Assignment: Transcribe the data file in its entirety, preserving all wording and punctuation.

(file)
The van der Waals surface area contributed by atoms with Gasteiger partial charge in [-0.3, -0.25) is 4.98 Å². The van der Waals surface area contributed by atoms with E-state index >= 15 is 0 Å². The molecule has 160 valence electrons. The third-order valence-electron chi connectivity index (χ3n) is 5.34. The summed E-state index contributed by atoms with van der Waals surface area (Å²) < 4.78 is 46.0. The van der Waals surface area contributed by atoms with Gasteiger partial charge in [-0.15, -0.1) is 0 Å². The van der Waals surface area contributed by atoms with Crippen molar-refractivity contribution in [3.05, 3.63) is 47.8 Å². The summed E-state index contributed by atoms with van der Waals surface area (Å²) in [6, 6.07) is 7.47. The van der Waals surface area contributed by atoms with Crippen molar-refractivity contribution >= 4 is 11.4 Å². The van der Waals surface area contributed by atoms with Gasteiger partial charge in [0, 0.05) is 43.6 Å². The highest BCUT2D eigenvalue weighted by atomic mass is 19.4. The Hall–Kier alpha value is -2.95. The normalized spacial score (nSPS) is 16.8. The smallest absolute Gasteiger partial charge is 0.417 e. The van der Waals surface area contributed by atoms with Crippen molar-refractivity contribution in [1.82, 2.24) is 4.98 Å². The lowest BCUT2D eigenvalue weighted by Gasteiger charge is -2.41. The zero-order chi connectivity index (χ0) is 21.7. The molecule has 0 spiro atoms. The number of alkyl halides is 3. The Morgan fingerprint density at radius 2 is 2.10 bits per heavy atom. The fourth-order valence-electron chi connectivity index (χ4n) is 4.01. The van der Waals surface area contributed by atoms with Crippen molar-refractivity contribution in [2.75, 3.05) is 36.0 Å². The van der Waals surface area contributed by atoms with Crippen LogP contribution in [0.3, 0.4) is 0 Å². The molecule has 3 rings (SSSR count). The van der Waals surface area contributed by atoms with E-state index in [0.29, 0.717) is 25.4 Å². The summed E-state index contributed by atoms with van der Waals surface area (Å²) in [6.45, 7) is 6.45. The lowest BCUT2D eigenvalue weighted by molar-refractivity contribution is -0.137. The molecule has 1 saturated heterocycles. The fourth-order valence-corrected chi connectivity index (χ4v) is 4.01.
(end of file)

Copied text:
The van der Waals surface area contributed by atoms with Gasteiger partial charge in [-0.3, -0.25) is 4.98 Å². The van der Waals surface area contributed by atoms with E-state index >= 15 is 0 Å². The molecule has 160 valence electrons. The third-order valence-electron chi connectivity index (χ3n) is 5.34. The summed E-state index contributed by atoms with van der Waals surface area (Å²) < 4.78 is 46.0. The van der Waals surface area contributed by atoms with Gasteiger partial charge in [-0.15, -0.1) is 0 Å². The van der Waals surface area contributed by atoms with Crippen molar-refractivity contribution in [3.05, 3.63) is 47.8 Å². The summed E-state index contributed by atoms with van der Waals surface area (Å²) in [6, 6.07) is 7.47. The van der Waals surface area contributed by atoms with Crippen molar-refractivity contribution >= 4 is 11.4 Å². The van der Waals surface area contributed by atoms with Gasteiger partial charge in [0, 0.05) is 43.6 Å². The highest BCUT2D eigenvalue weighted by atomic mass is 19.4. The Hall–Kier alpha value is -2.95. The normalized spacial score (nSPS) is 16.8. The smallest absolute Gasteiger partial charge is 0.417 e. The van der Waals surface area contributed by atoms with Crippen molar-refractivity contribution in [1.82, 2.24) is 4.98 Å². The lowest BCUT2D eigenvalue weighted by Gasteiger charge is -2.41. The zero-order chi connectivity index (χ0) is 21.7. The molecule has 0 spiro atoms. The number of alkyl halides is 3. The Morgan fingerprint density at radius 2 is 2.10 bits per heavy atom. The fourth-order valence-electron chi connectivity index (χ4n) is 4.01. The van der Waals surface area contributed by atoms with Crippen molar-refractivity contribution in [2.75, 3.05) is 36.0 Å². The van der Waals surface area contributed by atoms with Crippen LogP contribution in [0.3, 0.4) is 0 Å². The molecule has 3 rings (SSSR count). The van der Waals surface area contributed by atoms with E-state index in [0.29, 0.717) is 25.4 Å². The summed E-state index contributed by atoms with van der Waals surface area (Å²) in [6.45, 7) is 6.45. The lowest BCUT2D eigenvalue weighted by molar-refractivity contribution is -0.137. The molecule has 1 saturated heterocycles. The fourth-order valence-corrected chi connectivity index (χ4v) is 4.01.